Modernism's Olmsted

Famed landscape architect Lawrence Halprin died this week at the age of 93. Halprin is highly regarded in his field, but in terms of urban planning many of his designs have not stood up to the test of time. Managing Editor Tim Halbur explores his legacy.

RIP Larry Halprin, you were Modernism's Olmsted. Thank you. @svrdesign via Twitter

Lawrence Halprin, a formidable force in American urban design and landscape architecture for more than half a century, passed away this week at the age of 93.

The notion that Halprin was "modernism's Olmsted" has spread among the obituaries, and as a pithy soundbite it is well chosen. Olmsted and Halprin have many similarities: both are highly regarded in the field of landscape architecture, both have made a significant impact on the built environment, and I would argue that both have mixed success when it comes to creating urban public spaces.

Olmsted introduced wilderness into the modern city, resulting in a handful of wonderful parks, most notably Central Park in New York. As Jim Kunstler has noted, he was influenced by the artists of his day including the Hudson River School, painters of dramatic, romantic landscapes of the unspoiled American countryside. The legacy of Olmsted was a persistent idea that parks should mimic the appearance of the natural world, with rolling hills and a sense of nature unconstrained by man.


The Ira Keller Fountain in downtown Portland.

Halprin too was drawn to the grandeur of nature, particularly the dramatic landscapes of the West where he lived and worked. In Portland's Ira Keller Fountain, tremendous waterfalls mimic the glacial scouring of the High Sierras. In his fountain for United Nations Plaza in San Francisco, water was originally set on a timer to recreate the tidal rhythms of the Pacific coast. At Sea Ranch, an enclave of houses on the Pacific Coast and probably his most successful project, Halprin held community workshops on the beach using driftwood to model the way the houses would relate to one another.

Olmsted is sometimes credited with coining the term "the lungs of the city" when referring to urban parks. Whether he wrote it or not, the idea was in the air: cities were viewed as congested places that needed room to breathe. Coming to prominence in the 1960s in San Francisco, Halprin's writings and work show a similar sense that cities are pent-up places and their residents need respite from urban life. He saw public spaces as a means of expression, a canvas upon which the city's residents were free to tell their own story. He was adamant that fountains be open for people to get in the water and play, with no barriers between them and nature.

The public spaces that Halprin designed express the idealism of the 1960s and the struggle characteristic of that era between social control and unfettered individualism. His wife was a dancer, and under her influence he developed a method of graphically 'scoring' the choreography of how people would move through an environment, which he called 'motation'. He was an early proponent of bringing the community into the design and planning process, running creative workshops that today would be called 'charrettes'.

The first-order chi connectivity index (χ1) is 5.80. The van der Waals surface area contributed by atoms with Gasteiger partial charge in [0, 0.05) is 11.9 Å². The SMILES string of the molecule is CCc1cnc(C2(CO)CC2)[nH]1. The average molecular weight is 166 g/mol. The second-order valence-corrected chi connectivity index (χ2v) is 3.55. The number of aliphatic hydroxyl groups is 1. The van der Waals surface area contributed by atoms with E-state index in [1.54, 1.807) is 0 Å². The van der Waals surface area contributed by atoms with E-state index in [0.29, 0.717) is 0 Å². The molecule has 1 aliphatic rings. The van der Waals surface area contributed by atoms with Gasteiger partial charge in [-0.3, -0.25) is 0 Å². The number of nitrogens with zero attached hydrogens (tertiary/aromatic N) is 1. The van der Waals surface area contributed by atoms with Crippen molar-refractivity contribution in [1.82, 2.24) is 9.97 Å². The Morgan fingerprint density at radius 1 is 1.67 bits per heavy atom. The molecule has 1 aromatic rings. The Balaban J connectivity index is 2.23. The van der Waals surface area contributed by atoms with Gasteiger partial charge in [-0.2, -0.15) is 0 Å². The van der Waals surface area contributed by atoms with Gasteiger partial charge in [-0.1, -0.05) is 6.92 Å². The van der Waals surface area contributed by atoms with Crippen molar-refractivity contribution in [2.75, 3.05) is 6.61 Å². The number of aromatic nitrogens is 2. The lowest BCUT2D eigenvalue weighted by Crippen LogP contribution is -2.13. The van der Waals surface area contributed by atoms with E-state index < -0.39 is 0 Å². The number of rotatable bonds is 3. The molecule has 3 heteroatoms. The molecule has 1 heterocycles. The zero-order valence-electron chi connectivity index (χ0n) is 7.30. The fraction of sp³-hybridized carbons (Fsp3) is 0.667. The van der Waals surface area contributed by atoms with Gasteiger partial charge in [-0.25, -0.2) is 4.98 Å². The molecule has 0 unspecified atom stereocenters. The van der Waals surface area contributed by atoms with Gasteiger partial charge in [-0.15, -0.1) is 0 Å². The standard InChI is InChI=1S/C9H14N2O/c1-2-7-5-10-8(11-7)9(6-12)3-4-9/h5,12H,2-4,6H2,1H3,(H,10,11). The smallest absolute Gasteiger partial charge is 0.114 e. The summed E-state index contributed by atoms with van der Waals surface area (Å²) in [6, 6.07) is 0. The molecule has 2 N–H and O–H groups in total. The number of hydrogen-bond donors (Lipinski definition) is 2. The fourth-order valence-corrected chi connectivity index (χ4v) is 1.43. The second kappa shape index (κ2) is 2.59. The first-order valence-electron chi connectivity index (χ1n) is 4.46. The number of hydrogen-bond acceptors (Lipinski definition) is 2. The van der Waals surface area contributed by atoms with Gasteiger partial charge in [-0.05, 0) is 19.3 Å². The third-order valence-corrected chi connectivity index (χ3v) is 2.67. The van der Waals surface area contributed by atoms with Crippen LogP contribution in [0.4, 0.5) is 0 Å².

Fred Kent of Project for Public Spaces has been called in to update a couple of Halprin's designs, like Freeway Park in Seattle. A bold statement at the time, Halprin took an unattractive plot alongside an interstate and created a multilevel park. Kent says the design holds up today. "Freeway Park has the formula that we always look for. It has a lot of potential and activities at every level. It needed programming and strong management, but the bones were very good on it. So we were actually delighted with his work."


Seattle's Freeway Park.

In other places, Halprin's work has been more problematic. Perhaps society failed to live up to the idealism expressed in some of his designs, or perhaps the designs themselves fell short. Regardless, many of his public plazas, like Heritage Plaza in Ft. Worth, have fallen into disrepair and have been abandoned by the cities they were supposed to engage. Why?

As a graduate student, I conducted a number of post-occupancy observations of Halprin-designed spaces. What I concluded is this: Halprin's spaces often deliberately deemphasize social control, and as a result, they sometimes leave the visitor with a sense of unease, unsure of the rules of engagement.

Halprin's parks and plazas work best in areas where the setting itself compensates for the control and environmental cues missing from the design. Levi's Plaza in San Francisco is tucked away on a corporate campus, and is patrolled by security. The same goes for Halprin's new Lucasfilm campus in the Presidio. To users of these spaces, the plaza is either their place of work or their destination. The majority of Halprin's designs, however, were built in the very heart of the city, and were expected to accommodate all the needs of such a space – gathering place, thoroughfare, lunchtime retreat, concert venue, marketplace, and many more. Many of them failed to meet those needs, and are now closed or being replaced or remodeled just a couple of decades later. "The problem with United Nations Plaza and many of his other designs is that they are for the moment and didn't have a long shelf life," says Kent. "It was more of a design statement, not unlike the iconic architecture we're dealing with today."